They’re employees, not contractors! State orders LA Port trucking firm to pay drivers $6.9M

They’re employees, not contractors! State orders LA Port trucking firm to pay drivers $6.9M

Photo by John Schreiber.
A Carson-based trucking company serving the Los Angeles and Long Beach ports was ordered to pay $6.9 million to dozens of drivers who said they were cheated out of wages and wrongly classified as independent contractors, Teamsters union officials said Wednesday.

The California Labor Commissioner ruled Dec. 14 that 37 drivers who filed wage claims in 2013 and 2014 were indeed employees of Pacific 9 Transportation and are owed a total of $6.9 million in compensation, with the amounts ranging from $3,684 to $386,703.

The payments are related to missed meal and rest breaks, business expenses paid by the drivers, hours when drivers were paid below minimum wage, illegal deductions for such costs as truck rentals and insurance, and other issues, according to a Teamsters statement.

The commissioner denied a 38th driver’s claims, saying his complaints fell outside the three-year statute of limitations, according to Jean Choi, an attorney employed by the Los Angeles Alliance for a New Economy that represented the drivers.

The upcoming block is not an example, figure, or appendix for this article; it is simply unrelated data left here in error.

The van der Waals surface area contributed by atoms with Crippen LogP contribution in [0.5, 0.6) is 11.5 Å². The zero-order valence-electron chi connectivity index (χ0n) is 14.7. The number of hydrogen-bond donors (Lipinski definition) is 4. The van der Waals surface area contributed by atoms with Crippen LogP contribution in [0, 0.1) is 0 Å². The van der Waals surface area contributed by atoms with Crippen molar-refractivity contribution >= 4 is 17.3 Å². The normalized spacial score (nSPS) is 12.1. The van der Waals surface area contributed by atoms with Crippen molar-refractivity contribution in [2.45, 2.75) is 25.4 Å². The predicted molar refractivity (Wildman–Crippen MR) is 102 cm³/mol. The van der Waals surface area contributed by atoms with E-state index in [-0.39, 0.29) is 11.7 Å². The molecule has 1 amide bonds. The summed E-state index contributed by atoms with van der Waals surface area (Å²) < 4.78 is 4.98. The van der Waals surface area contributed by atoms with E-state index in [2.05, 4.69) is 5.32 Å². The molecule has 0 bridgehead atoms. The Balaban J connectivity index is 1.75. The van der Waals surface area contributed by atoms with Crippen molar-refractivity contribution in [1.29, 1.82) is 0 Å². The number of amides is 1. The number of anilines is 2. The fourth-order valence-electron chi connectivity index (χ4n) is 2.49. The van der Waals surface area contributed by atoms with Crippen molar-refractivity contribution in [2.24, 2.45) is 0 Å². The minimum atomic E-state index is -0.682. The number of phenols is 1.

Representatives of Pac 9, which can still appeal the ruling, did not respond immediately to requests for comment.

The company has until Dec. 29 to appeal, according to Labor Commissioner spokeswoman Julia Bernstein. But in order to appeal, Pac 9 must post a bond in the amount of the award, according to the ruling.

The “drayage” company that provides trucking and other transportation cargo services, carries goods for Costco, Goodyear Tires, Microsoft and the boot company UGG, according to the Teamsters.

The ruling, which followed six weeks of back-to-back hearings on 38 claims against a single employer, is considered unusual and a “landmark” decision from the Labor Commissioner’s office, according to the Teamsters. Typically the office would only rule on a handful or more cases at once for each employer.

Pac 9 drivers have been on strike since July to protest the company’s labor practices, according to Barb Maynard, a spokeswoman for the Teamsters.

Prior to the commissioner’s ruling on the drivers’ wage claims, Pac 9 had agreed in March 2014 to settle a case related to a National Labor Relations Board investigation. The deal was expected to allow drivers to unionize, but the board later withdrew the agreement after Pac 9 violated the terms, according to Teamsters officials.